Book Image

R Data Mining

Book Image

R Data Mining

Overview of this book

R is widely used to leverage data mining techniques across many different industries, including finance, medicine, scientific research, and more. This book will empower you to produce and present impressive analyses from data, by selecting and implementing the appropriate data mining techniques in R. It will let you gain these powerful skills while immersing in a one of a kind data mining crime case, where you will be requested to help resolving a real fraud case affecting a commercial company, by the mean of both basic and advanced data mining techniques. While moving along the plot of the story you will effectively learn and practice on real data the various R packages commonly employed for this kind of tasks. You will also get the chance of apply some of the most popular and effective data mining models and algos, from the basic multiple linear regression to the most advanced Support Vector Machines. Unlike other data mining learning instruments, this book will effectively expose you the theory behind these models, their relevant assumptions and when they can be applied to the data you are facing. By the end of the book you will hold a new and powerful toolbox of instruments, exactly knowing when and how to employ each of them to solve your data mining problems and get the most out of your data. Finally, to let you maximize the exposure to the concepts described and the learning process, the book comes packed with a reproducible bundle of commented R scripts and a practical set of data mining models cheat sheets.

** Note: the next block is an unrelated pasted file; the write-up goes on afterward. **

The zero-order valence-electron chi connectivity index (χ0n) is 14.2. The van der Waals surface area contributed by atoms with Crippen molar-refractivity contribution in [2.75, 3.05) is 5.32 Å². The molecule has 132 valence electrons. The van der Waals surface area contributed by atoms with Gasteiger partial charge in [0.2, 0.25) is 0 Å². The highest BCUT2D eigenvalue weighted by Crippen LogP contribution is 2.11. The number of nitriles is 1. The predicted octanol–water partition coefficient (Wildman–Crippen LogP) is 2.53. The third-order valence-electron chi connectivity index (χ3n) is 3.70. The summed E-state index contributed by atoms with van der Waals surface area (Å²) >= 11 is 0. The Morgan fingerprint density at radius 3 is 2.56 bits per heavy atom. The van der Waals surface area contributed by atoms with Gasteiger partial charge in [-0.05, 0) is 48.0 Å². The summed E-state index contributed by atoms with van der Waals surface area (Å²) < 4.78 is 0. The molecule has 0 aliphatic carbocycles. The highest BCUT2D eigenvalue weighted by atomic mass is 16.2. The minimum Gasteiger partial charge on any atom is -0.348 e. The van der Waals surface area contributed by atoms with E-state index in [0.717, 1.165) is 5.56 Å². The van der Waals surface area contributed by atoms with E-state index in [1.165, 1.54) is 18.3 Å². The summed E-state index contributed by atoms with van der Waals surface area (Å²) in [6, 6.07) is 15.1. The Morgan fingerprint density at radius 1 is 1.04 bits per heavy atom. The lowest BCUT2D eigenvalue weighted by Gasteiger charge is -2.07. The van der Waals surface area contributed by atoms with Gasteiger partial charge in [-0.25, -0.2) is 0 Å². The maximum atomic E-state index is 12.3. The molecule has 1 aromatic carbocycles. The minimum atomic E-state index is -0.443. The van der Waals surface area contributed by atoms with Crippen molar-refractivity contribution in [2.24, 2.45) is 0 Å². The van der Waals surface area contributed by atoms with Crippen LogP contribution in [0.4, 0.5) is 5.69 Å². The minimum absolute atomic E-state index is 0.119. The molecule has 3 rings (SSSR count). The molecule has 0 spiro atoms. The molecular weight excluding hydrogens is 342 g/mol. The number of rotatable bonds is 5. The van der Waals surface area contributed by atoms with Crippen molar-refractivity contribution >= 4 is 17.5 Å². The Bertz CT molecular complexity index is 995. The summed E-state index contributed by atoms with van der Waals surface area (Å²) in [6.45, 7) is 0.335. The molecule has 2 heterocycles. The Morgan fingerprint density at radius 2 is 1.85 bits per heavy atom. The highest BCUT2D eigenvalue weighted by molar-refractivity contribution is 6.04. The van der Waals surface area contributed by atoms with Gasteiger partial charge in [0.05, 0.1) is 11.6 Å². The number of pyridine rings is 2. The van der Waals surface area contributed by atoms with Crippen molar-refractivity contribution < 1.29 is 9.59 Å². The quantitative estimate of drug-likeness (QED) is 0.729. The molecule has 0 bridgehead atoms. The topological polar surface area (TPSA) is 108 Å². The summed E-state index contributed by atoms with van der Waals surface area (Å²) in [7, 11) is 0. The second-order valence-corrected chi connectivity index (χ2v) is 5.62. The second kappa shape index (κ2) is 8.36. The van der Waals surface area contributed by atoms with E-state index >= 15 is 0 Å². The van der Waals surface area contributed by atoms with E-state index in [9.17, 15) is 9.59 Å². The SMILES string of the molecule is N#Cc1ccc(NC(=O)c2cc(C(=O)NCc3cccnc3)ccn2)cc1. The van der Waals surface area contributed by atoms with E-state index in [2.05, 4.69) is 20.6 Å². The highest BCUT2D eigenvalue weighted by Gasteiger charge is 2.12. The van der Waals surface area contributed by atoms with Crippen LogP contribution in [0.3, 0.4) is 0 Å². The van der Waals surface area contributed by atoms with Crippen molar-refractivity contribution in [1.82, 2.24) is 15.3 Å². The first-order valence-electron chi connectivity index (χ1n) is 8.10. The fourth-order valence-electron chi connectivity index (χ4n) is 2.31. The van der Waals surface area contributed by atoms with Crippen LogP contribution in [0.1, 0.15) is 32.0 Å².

Table of Contents (22 chapters)
Title Page
About the Author
About the Reviewers
Customer Feedback

Sentiment analysis

The first kind of analysis is called sentiment analysis. It basically involves trying to understand the mood expressed in a piece of text. We are therefore going to look for the overall sentiment of each of the comments to see whether the general sentiment is mainly good or bad for those companies.

A common technique employed to perform this analysis is based on the use of a lexicon, which is a dataset that stores a wide list of words, with each word paired with an attribute that expresses the sentiment of the given word. The tidytext package provides three different lexicons to choose from:

  • afinn : Assigning the sentiment as a score from -5 (negative) to 5 (positive)
  • bing: Denoting the sentiment as either positive or negative
  • nrc: Assigning various levels of sentiment, such as joy and fear

We can easily explore them by calling the get_sentiments() function . Let's inspect bing:


What do we do now to understand the sentiment of our documents?

The most straightforward...